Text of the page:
Side Effects

Side effects of estrogen are:

  • Increased height

  • Slow growth of breast tissue

  • Change to a more feminine body shape

  • Mood changes and mood swings

  • Increased appetite

  • Slight changes in voice
    Interest in sexual activity

These sex hormones do not cause pubic and underarm hair to grow. Patients with hypopituitarism may not have much pubic or underarm hair growth.

Treatment for Boys

The sex hormone replaced in boys is testosterone. Sex hormones for boys are most safely given by injection (shot) or by placing a gel or patch onto the skin.

Hormone (testosterone) injections: These are given into a large muscle in the hip or the thigh every 3-4 weeks. Most often, these shots for younger teen boys are given by the nurse or doctor in your local doctor’s office. Some parents and boys prefer to learn how to give the shots themselves. The clinic nurse can teach you how to prepare and inject the testosterone.

Testosterone gel or patch: For older teen boys, and grown men, a gel or patch may be prescribed instead of the shots. The gel is applied onto the skin each day, and the patch is placed on the skin and changed each day. Your doctor, nurse or pharmacist can teach you how to apply these and about what areas of skin to use.

Side Effects

Side effects of testosterone are:

  • Increased height

  • Growth of underarm, pubic, and some body hair

  • Increase in the size of the penis

  • Starting to have penis erections and ejaculation

  • Increased muscle throughout the body with a gradual change to a masculine body shape

  • Mood changes and mood swings

  • Increased appetite

  • Voice changes, deeper voice

  • Interest in sexual activity

The size of the testes does not change much as they are not making the testosterone.

Follow Up

Patients will need clinic visits every few months when starting sex hormone treatment. Sometimes, doses need to be changed to make sure that these body changes are not taking place too slowly or too quickly. For the same reason, you will also have bone age x-rays of the hand and blood tests.

Once growth is complete and a dose is figured out, visits will be much less often. These hormones are given well into adult life. While it is not life threatening to stop these hormones, they provide a means to a normal adult life. As the teens and young adults mature, they are able to have normal sexual function. Lack of gonadotropins can affect fertility. You may wish to consult with fertility specialists in the future. Later in adult life, you with your doctor’s guidance may decide to stop or decrease hormone replacement.

Antidiuretic Hormone (ADH) Deficiency

The back (or “posterior”) part of the pituitary acts as a storehouse for an important hormone called ADH. ADH helps the body to retain the water that it needs to work as it should.

ADH deficiency is also called diabetes insipidus or “D.I.” This is not the same as the more common diabetes mellitus or “sugar diabetes.” When ADH is lacking, the kidneys cannot concentrate urine. The two most common symptoms are:

  • Excessive thirst

  • Frequent urination, often very dilute, pale-colored urine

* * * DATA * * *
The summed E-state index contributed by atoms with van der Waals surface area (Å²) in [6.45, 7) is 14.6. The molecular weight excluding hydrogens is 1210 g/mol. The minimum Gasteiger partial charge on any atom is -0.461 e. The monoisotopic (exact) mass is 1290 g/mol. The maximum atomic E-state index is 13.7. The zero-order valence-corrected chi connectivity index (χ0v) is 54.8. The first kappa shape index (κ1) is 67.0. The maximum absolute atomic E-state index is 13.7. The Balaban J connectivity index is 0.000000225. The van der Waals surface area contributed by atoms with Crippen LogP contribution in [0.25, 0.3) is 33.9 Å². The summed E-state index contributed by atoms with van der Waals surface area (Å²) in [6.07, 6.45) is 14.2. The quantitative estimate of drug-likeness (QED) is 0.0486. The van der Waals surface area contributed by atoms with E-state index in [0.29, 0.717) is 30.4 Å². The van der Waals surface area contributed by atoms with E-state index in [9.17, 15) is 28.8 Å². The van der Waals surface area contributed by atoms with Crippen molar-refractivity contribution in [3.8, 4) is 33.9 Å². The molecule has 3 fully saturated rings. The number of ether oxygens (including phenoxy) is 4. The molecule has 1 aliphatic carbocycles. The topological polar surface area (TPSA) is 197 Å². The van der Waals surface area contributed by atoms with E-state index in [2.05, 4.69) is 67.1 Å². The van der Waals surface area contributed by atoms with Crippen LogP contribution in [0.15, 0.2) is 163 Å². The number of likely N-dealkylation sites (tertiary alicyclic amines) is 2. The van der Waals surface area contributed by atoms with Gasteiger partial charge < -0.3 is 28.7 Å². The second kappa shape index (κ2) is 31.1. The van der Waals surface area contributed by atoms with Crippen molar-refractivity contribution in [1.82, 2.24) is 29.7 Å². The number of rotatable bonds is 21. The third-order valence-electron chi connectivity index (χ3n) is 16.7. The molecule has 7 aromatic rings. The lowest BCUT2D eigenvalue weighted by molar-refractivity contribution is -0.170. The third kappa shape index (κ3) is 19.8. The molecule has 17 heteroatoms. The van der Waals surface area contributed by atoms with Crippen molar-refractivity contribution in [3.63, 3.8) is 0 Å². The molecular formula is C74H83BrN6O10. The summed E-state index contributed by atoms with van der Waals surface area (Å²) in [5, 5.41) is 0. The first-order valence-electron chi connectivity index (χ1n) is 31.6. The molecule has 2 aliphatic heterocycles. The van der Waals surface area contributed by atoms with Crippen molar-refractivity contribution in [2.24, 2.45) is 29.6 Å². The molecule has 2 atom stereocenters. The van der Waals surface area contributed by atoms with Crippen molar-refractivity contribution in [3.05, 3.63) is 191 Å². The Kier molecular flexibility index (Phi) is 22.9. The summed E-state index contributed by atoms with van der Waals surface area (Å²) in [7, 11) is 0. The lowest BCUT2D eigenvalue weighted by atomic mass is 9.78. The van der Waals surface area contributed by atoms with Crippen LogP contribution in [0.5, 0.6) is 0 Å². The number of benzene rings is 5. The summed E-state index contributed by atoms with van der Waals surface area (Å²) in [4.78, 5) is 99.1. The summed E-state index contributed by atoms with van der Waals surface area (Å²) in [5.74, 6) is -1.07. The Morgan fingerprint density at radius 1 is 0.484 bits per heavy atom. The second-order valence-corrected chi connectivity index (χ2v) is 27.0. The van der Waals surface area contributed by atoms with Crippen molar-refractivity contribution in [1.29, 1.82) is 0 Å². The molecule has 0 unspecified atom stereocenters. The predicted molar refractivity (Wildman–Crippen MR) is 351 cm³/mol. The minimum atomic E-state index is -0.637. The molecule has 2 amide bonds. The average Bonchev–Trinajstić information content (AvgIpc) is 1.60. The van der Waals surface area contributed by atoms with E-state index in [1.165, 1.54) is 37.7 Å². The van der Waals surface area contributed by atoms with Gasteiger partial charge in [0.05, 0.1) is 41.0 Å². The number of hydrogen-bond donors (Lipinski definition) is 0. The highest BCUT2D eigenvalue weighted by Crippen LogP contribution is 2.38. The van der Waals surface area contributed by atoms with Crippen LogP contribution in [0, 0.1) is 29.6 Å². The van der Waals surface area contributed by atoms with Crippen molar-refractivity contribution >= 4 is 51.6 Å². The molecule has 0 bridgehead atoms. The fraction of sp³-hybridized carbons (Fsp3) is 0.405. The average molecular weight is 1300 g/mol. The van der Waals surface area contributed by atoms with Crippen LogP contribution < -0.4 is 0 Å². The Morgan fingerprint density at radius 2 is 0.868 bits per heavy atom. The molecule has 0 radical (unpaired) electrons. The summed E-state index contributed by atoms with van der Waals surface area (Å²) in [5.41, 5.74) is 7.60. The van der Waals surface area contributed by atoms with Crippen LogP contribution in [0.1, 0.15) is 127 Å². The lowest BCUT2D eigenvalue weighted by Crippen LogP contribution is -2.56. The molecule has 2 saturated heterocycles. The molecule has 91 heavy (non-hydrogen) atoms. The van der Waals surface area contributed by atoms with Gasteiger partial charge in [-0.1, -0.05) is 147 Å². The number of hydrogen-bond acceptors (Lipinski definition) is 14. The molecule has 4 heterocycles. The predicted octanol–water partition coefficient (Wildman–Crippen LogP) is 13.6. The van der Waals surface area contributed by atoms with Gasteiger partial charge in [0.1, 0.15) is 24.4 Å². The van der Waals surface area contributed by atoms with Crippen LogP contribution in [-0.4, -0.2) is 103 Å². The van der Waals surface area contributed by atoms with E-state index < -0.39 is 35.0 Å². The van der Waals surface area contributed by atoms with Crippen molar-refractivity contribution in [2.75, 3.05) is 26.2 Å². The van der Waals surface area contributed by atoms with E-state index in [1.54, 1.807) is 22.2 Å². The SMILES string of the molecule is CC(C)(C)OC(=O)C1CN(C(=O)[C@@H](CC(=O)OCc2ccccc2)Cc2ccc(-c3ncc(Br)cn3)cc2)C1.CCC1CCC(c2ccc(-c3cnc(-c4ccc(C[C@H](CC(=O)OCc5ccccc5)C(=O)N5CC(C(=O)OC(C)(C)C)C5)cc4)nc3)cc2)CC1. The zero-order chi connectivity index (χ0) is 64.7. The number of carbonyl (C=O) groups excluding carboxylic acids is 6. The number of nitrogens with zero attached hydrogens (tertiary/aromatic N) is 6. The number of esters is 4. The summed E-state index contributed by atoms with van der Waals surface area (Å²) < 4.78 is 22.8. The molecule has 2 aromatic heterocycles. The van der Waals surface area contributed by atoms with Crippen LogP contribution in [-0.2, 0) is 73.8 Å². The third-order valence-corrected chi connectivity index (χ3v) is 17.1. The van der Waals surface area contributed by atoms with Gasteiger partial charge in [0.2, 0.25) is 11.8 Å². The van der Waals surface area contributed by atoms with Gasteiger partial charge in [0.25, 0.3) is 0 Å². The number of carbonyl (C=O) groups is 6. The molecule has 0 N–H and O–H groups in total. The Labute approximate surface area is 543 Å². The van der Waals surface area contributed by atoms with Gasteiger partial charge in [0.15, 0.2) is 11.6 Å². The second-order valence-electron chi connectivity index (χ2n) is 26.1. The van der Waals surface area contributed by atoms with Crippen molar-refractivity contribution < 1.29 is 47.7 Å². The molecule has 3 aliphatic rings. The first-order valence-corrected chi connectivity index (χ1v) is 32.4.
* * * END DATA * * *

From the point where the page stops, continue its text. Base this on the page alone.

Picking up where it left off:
This can lead to severe dehydration. Severe dehydration calls for urgent medical treatment.

How is it diagnosed?

To figure out if you are lacking ADH, your doctor will:

  • Ask you about your symptoms such as, increased urination and thirst, and weight loss.

  • Order both blood and urine tests.


If you have ADH deficiency, ADH can be replaced with a medicine called desmopressin or DDAVP. This comes either as a pill or a nasal spray. This medicine helps the body in the same way that ADH does. It allows the body to hold onto the fluid it needs. The doctor, nurse, or pharmacist will teach you how to use it. Most often, it needs to be given at least once per day throughout life. You should be aware of the signs of too little or too much ADH.

Sometimes, the normal dose may not work as well when you have a cold, allergy, or other cause of nasal congestion. It is important to clear the nose of mucous before the medicine is given. Infants and young children may need to have the mucous cleared by using a bulb syringe. Your nurse and doctor will teach you what to do during an illness or emergency.

Too Little ADH or Not Enough Desmopressin (DDAVP)

  • Frequent and increased urination of pale-colored urine

  • Increased thirst

  • Dehydration, if fluid intake not enough, such as:

    • Dry tongue

    • Sunken look to eyes

    • Tearless cry

  • If untreated, it can lead to increased sleepiness and, in time, coma

Too Much Desmopressin (DDAVP)

  • Decreased urine output, very dark colored urine

  • Decreased thirst

  • Less urine output than intake of fluids

  • Weight gain (puffiness)

  • If untreated, can lead to confusion, increased sleepiness, and, perhaps, seizures

Follow Up

Let your doctor know if you have any symptoms of too little or too much desmopressin. Your dose of medicine may need to be changed.

To Learn More

To learn more, call your doctor or nurse. You can also contact the American Family Children’s Hospital Pediatric Specialty Clinic at (608) 263-6420.

If you are a patient receiving care at UnityPoint – Meriter, Swedish American or a health system outside of UW Health, please use the phone numbers provided in your discharge instructions for any questions or concerns.